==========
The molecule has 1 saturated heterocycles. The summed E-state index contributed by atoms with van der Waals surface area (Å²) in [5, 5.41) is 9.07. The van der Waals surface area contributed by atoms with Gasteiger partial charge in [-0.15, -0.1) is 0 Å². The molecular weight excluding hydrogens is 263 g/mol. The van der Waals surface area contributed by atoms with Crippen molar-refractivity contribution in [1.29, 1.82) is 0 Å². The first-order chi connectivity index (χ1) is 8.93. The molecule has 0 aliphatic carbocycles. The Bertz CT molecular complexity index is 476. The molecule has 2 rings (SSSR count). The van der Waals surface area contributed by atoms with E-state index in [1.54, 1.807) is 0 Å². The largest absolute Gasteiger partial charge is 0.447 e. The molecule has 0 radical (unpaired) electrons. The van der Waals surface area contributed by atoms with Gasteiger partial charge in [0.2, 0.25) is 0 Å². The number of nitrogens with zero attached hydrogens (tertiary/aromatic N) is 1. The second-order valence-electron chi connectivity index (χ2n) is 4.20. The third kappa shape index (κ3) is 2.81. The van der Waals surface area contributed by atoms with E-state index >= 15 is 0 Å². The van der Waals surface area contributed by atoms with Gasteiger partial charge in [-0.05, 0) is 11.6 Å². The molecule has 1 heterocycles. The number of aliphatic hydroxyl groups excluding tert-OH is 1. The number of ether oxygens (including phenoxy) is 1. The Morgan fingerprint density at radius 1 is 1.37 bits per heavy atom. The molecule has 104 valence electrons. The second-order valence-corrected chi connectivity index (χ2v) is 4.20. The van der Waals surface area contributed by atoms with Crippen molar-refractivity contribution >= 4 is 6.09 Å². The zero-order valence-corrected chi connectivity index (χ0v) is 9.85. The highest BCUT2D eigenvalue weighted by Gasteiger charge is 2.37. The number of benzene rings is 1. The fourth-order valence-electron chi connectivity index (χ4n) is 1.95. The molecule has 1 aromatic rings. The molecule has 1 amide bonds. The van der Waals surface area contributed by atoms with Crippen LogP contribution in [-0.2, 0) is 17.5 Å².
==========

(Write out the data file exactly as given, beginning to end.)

The molecule has 1 saturated heterocycles. The summed E-state index contributed by atoms with van der Waals surface area (Å²) in [5, 5.41) is 9.07. The van der Waals surface area contributed by atoms with Gasteiger partial charge in [-0.15, -0.1) is 0 Å². The molecular weight excluding hydrogens is 263 g/mol. The van der Waals surface area contributed by atoms with Crippen molar-refractivity contribution in [1.29, 1.82) is 0 Å². The first-order chi connectivity index (χ1) is 8.93. The molecule has 0 aliphatic carbocycles. The Bertz CT molecular complexity index is 476. The molecule has 2 rings (SSSR count). The van der Waals surface area contributed by atoms with E-state index in [1.54, 1.807) is 0 Å². The largest absolute Gasteiger partial charge is 0.447 e. The molecule has 0 radical (unpaired) electrons. The van der Waals surface area contributed by atoms with Gasteiger partial charge in [0.2, 0.25) is 0 Å². The number of nitrogens with zero attached hydrogens (tertiary/aromatic N) is 1. The second-order valence-electron chi connectivity index (χ2n) is 4.20. The third kappa shape index (κ3) is 2.81. The van der Waals surface area contributed by atoms with E-state index >= 15 is 0 Å². The van der Waals surface area contributed by atoms with Gasteiger partial charge in [-0.05, 0) is 11.6 Å². The molecule has 1 heterocycles. The number of aliphatic hydroxyl groups excluding tert-OH is 1. The number of ether oxygens (including phenoxy) is 1. The Morgan fingerprint density at radius 1 is 1.37 bits per heavy atom. The molecule has 104 valence electrons. The second-order valence-corrected chi connectivity index (χ2v) is 4.20. The van der Waals surface area contributed by atoms with Crippen molar-refractivity contribution >= 4 is 6.09 Å². The zero-order valence-corrected chi connectivity index (χ0v) is 9.85. The highest BCUT2D eigenvalue weighted by Gasteiger charge is 2.37. The number of benzene rings is 1. The fourth-order valence-electron chi connectivity index (χ4n) is 1.95. The molecule has 1 aromatic rings. The molecule has 1 amide bonds. The van der Waals surface area contributed by atoms with Crippen LogP contribution in [-0.2, 0) is 17.5 Å².